Take a Stand with VFW: Joe Begos Scores with Brutal Siege Thriller

Last year, Joe Begos impressed with his trippy indie horror-thriller, Bliss. In fact, Bliss was a solid enough effort to make my list of 10 best movies of 2019. Now Begos is following up his modern take on the vampire with an ‘urban siege’ movie in the tradition of Assault on Precinct 13. Though it’s hardly an original premise, Begos’ VFW promises a neon-coloured, ‘Midnight Movie’ splatterfest for Grindhouse fans.


In a decaying urban wasteland, ‘Hype’ has become the street drug of choice among addicts. However, Boz – a ruthless gang leader – has a stranglehold on Hype’s supply, thus commanding an army of mindless junkies. When a street girl steals Boz’s suppply for revenge, she runs to the nearest refuge – a local VFW pub. As Boz unleashes his personal army on the run-down bar, a band of aging war veterans bands together for one last bloody war.

VFW a Lean, Bloody Action Thriller

If Bliss was a dreamy, hallucinogenic experience, Begos’ VFW is a lean punch to the gut. Exhibiting continued growth as a filmmaker, Begos efficiently sets up his story ensuring all the pieces are in place. Once things let loose, Begos expertly revs and slows the mayhem down, giving viewers a brief chance to catch their breath. Despite the movie’s modest budget, VFW boasts some relentless action set pieces. Occasionally, VFW’s limitations do creep up in some of the closer-shot fighting scenes. But by and large, Begos shows a steady hand and ability to innovate. As a result, VFW elicits a compelling amount of adrenaline and tension.

…the practical gore effects far outpace the movie’s budget.

And where VFW clearly impresses is with the intensity accompanying its action. Gorehounds and fans of hard R-rated action will find plenty to enjoy. There’s enough head-exploding, bone-crunching, and bloodletting to firmly place VFW among an impressive roster of ‘Midnight Movie’ cult classics. Like Begos’ handling of the action scenes, the practical gore effects far outpace the movie’s budget. When one of the veterans impales someone through the throat with a flagpole, you know you’re watching something special. Similar to Bliss, Begos captures all his Grindhouse mayhem with a mix of neon lighting, washed out colours, and grimy camera shots.

VFW Homages Assault on Precinct 13 with Enough of Its Own Ideas

It’s a fine line between homage and ripping off source material. Most seasoned horror and cult movie fans will recognize VFW’s basic story template. In both story and spirit, VFW references John Carpenter’s Assault on Precinct 13, which itself was homage to Rio Bravo. Other 80’s ‘urban decay’ movies are imprinted into this movie’s DNA. Charles Bronson’s Death Wish III, for instance, comes to mind. But Begos does more than just recycle old ideas. Specifically, Begos’ use of forgotten war veterans gives the brutal thriller relevancy and, perhaps, a bit of subtext. Some decent dialogue and a feeling of genuine camaraderie among the main characters further elevates this B-movie thriller.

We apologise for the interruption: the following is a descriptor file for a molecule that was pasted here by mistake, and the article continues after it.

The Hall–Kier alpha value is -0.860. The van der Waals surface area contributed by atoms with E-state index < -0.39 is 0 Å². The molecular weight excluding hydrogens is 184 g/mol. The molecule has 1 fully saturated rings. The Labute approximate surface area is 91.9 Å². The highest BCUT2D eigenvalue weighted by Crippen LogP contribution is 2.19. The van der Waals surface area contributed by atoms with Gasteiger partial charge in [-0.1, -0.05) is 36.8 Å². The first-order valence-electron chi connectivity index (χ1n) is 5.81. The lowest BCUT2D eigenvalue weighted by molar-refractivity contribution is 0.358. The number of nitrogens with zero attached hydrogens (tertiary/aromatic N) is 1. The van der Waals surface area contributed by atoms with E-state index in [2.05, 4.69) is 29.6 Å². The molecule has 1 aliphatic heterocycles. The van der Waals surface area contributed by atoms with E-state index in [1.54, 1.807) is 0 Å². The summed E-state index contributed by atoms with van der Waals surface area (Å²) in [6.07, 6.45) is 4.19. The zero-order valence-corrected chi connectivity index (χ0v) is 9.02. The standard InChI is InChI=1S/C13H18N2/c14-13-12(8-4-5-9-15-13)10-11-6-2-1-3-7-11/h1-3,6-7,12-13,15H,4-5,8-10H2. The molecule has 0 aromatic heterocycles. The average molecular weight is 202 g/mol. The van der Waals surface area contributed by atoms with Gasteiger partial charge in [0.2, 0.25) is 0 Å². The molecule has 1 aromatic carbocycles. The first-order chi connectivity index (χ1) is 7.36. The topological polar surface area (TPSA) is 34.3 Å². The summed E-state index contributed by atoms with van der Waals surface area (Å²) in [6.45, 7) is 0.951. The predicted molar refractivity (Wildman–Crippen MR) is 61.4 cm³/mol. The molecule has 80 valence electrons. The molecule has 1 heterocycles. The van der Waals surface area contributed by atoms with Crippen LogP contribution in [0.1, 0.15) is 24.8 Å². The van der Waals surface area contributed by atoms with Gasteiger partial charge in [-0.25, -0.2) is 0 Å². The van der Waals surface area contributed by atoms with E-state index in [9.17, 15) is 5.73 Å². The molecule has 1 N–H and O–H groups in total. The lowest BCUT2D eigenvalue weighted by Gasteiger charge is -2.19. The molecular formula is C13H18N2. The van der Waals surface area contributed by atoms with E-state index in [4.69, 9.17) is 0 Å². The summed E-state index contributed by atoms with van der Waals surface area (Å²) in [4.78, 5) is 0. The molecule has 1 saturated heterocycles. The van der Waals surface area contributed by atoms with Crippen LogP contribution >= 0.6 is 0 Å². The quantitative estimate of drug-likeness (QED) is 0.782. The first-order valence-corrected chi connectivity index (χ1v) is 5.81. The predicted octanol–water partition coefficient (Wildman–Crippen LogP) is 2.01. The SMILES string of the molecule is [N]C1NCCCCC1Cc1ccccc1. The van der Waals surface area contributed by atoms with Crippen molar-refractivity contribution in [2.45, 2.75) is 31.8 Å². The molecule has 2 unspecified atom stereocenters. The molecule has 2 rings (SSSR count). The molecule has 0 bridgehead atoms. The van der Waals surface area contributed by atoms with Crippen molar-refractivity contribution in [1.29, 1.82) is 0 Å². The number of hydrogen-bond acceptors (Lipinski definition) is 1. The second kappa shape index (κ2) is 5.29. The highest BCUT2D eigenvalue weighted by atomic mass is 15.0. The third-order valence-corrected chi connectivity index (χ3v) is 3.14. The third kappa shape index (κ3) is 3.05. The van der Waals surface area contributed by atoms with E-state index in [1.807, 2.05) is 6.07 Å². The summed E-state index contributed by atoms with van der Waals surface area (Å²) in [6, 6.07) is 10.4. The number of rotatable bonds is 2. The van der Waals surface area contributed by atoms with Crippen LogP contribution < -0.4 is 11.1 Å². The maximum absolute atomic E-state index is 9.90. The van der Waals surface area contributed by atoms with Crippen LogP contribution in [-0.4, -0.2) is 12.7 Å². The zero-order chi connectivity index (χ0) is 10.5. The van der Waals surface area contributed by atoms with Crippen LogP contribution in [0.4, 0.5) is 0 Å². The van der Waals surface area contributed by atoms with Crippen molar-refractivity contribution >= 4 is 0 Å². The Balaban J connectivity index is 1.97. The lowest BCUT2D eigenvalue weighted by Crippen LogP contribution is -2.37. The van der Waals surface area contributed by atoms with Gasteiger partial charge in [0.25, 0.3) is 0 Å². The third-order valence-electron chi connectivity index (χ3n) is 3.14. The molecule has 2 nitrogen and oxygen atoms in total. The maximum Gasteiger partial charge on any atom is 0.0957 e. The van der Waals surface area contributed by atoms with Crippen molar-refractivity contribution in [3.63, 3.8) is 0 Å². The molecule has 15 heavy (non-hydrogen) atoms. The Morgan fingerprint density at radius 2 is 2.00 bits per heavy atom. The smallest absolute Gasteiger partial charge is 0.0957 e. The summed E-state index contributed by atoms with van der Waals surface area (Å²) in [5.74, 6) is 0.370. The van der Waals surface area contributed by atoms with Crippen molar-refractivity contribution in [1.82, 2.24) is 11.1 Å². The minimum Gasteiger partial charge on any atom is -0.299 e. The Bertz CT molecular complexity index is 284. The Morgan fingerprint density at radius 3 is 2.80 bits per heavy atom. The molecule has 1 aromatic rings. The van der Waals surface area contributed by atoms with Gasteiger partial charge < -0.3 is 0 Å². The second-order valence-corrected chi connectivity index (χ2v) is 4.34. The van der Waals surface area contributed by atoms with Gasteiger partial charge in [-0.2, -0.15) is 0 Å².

Veteran Cast Not Too Old For This Shit

Let’s face, you’re not watching ‘Midnight Movies’ for the acting. Nevertheless, Begos assembles a strong cast of veteran character actors and rising stars. Leading the ‘hey, I know that guy’ cast, Stephen Lang (Don’t Breathe, Avatar) excels as a tired, gritty, but loyal veteran. Even amidst waves of blood and gore, Lang ‘feels’ like a real person, bringing a needed human element to the story. Martin Kove (The Karate Kid, Cobra Kai), William Sadler (Bill and Ted’s Bogus Journey), and Fred Williamson (From Dusk Till Dawn) round out what feels like genuine camaraderie. In particular, Williamson always brings a fun, intense B-movie quality to his work.

…Dora Madison once again proves she’s a rising genre star.

On the other side of Begos’ siege thriller, Dora Madison (Bliss) once again proves she’s a rising genre star. She has a both a look and an intensity to her performances that begs for more screen time. If there’s a problem in VFW it’s simply that Madison’s ‘enforcer’ outshines the movie’s central villain. Travis Hammer’s Boz isn’t nearly as compelling as Madison. Other familiar faces pop up including David Patrick Kelly (The Crow) and, yes, even George Wendt (Cheers).

VFW Reinforces Joe Begos as a Rising Genre Star

And just like that, 2020 has its first genuinely good indie horror-thriller. Begos’ VFW impressively walks that fine tightrope between homage and retread. While VFW clearly references Assault on Precinct 13, it also distinguishes itself, ultimately standing on its own. Much of its success lies with Begos’ unique visual style, the no-holds-barred violence, and attention to character and relationships. Overall, VFW perfectly taps into its ‘Midnight Movie’ origins, setting Begos apart as a rising genre filmmaker.


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I am a Criminology professor in Canada but I've always had a passion for horror films. Over the years I've slowly begun incorporating my interest in the horror genre into my research. After years of saying I wanted to write more about horror I have finally decided to create my own blog where I can share some of my passion and insights into the films I love.

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